For those who celebrate today, a tribute from Madeleine Kahn. For those who want more schmaltz, Henry Burr's 1916 recording.
"Even if she is difficult, I’m supposed to love her, because, really, she loves me. But what if she doesn’t—not even in “her own way?” [...] Popular opinion thinks it’s fine to bitch about your fucked-up family or your crazy mother, so long as you do it lovingly—so long as it’s safe, appropriate."
"The Choking Victim" by MeFi's own Alexandra Kleeman is a short story that portrays one new mother's anxiety. The dream-like fiction linked at the author's web site offers a wider perspective on her work. [more inside]
“What will your kid think?” and “Are you worried your son is going to hate you when he grows up?” and “Are you going to let him read it?” and “What’re you going to do when your kid Googles you?” are all questions that, even when offered lightheartedly and in a spirit of ostensible support, feel less like genuine questions and more like a chastening. “Remember, you’re a MOM” and “Remember, you have a mother” both mean “Remember, you’re a woman, and there are consequences.” The Patronizing Questions We Ask Women Who Write by Meaghan O'Connell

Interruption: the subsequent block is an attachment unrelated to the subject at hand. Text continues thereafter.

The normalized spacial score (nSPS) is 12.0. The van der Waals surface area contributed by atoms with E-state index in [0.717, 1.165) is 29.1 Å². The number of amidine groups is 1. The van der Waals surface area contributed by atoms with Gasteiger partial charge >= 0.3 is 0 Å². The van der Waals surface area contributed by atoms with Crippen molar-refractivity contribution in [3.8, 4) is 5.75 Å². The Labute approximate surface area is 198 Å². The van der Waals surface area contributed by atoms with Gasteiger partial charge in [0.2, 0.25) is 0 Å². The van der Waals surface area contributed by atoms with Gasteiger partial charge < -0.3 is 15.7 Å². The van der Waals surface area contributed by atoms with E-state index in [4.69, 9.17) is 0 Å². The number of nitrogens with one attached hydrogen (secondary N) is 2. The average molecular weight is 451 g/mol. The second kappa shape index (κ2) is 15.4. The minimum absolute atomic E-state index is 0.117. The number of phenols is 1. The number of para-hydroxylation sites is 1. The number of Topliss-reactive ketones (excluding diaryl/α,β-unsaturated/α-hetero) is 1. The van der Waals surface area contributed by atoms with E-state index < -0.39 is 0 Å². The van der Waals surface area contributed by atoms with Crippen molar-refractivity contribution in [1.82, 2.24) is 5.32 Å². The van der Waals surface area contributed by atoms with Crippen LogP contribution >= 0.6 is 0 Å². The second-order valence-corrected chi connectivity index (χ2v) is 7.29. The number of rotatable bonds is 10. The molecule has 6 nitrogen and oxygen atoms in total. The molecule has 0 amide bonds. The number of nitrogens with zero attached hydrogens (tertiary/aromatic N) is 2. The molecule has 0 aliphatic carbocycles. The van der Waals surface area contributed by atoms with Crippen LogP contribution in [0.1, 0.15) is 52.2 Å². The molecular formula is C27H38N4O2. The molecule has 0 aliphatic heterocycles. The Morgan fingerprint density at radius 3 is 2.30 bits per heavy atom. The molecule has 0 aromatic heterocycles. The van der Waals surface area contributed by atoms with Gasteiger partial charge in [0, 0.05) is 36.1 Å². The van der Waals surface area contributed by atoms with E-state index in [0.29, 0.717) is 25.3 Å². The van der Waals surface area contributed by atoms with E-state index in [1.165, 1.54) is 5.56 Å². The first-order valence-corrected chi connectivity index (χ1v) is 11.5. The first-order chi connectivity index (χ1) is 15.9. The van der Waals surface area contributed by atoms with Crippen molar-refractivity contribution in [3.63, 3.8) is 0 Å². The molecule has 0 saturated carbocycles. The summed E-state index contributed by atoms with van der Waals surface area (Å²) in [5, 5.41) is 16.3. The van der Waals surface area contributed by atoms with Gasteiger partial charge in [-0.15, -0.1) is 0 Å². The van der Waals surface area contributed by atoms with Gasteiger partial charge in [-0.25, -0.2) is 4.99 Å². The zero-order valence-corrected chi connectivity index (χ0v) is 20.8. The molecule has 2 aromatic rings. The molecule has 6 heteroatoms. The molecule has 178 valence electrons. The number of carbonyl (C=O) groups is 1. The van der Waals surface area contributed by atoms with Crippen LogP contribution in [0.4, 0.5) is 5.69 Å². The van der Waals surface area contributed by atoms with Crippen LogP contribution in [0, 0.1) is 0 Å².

Nathan Fielder, host of Nathan for You, talks to AV Club writer John Teti's mother, who expressed a strong dislike for Fielder on a podcast last year. [more inside]
Déjà Lu republishes locally-selected scholarly articles from journals connected to regional anthropological associations around the world. The result is a PDF-heavy but fascinating collection of long reads on obscure topics. Via. [more inside]
Cord Jefferson writes about the struggle to be kind, and the woman who taught him the value of that struggle. [more inside]
"For many a female octopus, laying eggs marks the beginning of the end (pdf, 1.11MB). She needs to cover them and defend them against would-be predators. She needs to gently waft currents over them so they get a constant supply of fresh, oxygenated water. And she does this continuously, never leaving and never eating. (via)."
Long-Lost Photos Show What Hasn't Changed About Motherhood In 50 Years. Is a collection of 50 year old photos from around the world by Ken Heyman. Taken originally for the pulitzer-nominated book Family (co-authored with Margaret Mead), they were left sitting in a storage container for decades.